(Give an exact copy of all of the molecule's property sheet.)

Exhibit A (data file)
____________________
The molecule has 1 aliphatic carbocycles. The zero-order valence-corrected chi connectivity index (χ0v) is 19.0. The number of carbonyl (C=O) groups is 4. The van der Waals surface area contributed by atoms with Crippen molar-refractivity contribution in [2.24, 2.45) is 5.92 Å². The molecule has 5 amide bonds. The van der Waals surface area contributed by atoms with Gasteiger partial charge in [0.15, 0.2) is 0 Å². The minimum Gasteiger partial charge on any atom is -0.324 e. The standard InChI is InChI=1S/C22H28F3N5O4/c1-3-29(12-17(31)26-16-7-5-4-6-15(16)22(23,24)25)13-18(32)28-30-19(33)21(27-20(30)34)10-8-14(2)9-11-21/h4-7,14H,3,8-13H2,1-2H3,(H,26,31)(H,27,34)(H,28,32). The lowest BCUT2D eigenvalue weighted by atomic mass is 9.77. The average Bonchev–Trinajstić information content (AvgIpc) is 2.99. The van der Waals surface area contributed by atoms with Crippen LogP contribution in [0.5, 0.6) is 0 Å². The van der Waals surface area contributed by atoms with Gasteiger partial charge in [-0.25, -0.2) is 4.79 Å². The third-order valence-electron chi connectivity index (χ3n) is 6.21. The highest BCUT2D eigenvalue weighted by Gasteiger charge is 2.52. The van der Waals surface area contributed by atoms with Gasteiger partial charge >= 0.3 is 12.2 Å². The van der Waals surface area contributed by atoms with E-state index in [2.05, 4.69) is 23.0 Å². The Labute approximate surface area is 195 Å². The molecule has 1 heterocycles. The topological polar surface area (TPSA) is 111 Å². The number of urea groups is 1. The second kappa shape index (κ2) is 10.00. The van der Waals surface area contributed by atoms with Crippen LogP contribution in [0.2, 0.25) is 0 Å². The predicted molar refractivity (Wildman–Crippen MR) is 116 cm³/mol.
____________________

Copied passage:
The molecule has 1 aliphatic carbocycles. The zero-order valence-corrected chi connectivity index (χ0v) is 19.0. The number of carbonyl (C=O) groups is 4. The van der Waals surface area contributed by atoms with Crippen molar-refractivity contribution in [2.24, 2.45) is 5.92 Å². The molecule has 5 amide bonds. The van der Waals surface area contributed by atoms with Gasteiger partial charge in [0.15, 0.2) is 0 Å². The minimum Gasteiger partial charge on any atom is -0.324 e. The standard InChI is InChI=1S/C22H28F3N5O4/c1-3-29(12-17(31)26-16-7-5-4-6-15(16)22(23,24)25)13-18(32)28-30-19(33)21(27-20(30)34)10-8-14(2)9-11-21/h4-7,14H,3,8-13H2,1-2H3,(H,26,31)(H,27,34)(H,28,32). The lowest BCUT2D eigenvalue weighted by atomic mass is 9.77. The average Bonchev–Trinajstić information content (AvgIpc) is 2.99. The van der Waals surface area contributed by atoms with Crippen LogP contribution in [0.5, 0.6) is 0 Å². The van der Waals surface area contributed by atoms with Gasteiger partial charge in [-0.25, -0.2) is 4.79 Å². The third-order valence-electron chi connectivity index (χ3n) is 6.21. The highest BCUT2D eigenvalue weighted by Gasteiger charge is 2.52. The van der Waals surface area contributed by atoms with Gasteiger partial charge >= 0.3 is 12.2 Å². The van der Waals surface area contributed by atoms with E-state index in [2.05, 4.69) is 23.0 Å². The Labute approximate surface area is 195 Å². The molecule has 1 heterocycles. The topological polar surface area (TPSA) is 111 Å². The number of urea groups is 1. The second kappa shape index (κ2) is 10.00. The van der Waals surface area contributed by atoms with Crippen LogP contribution in [0.2, 0.25) is 0 Å². The predicted molar refractivity (Wildman–Crippen MR) is 116 cm³/mol.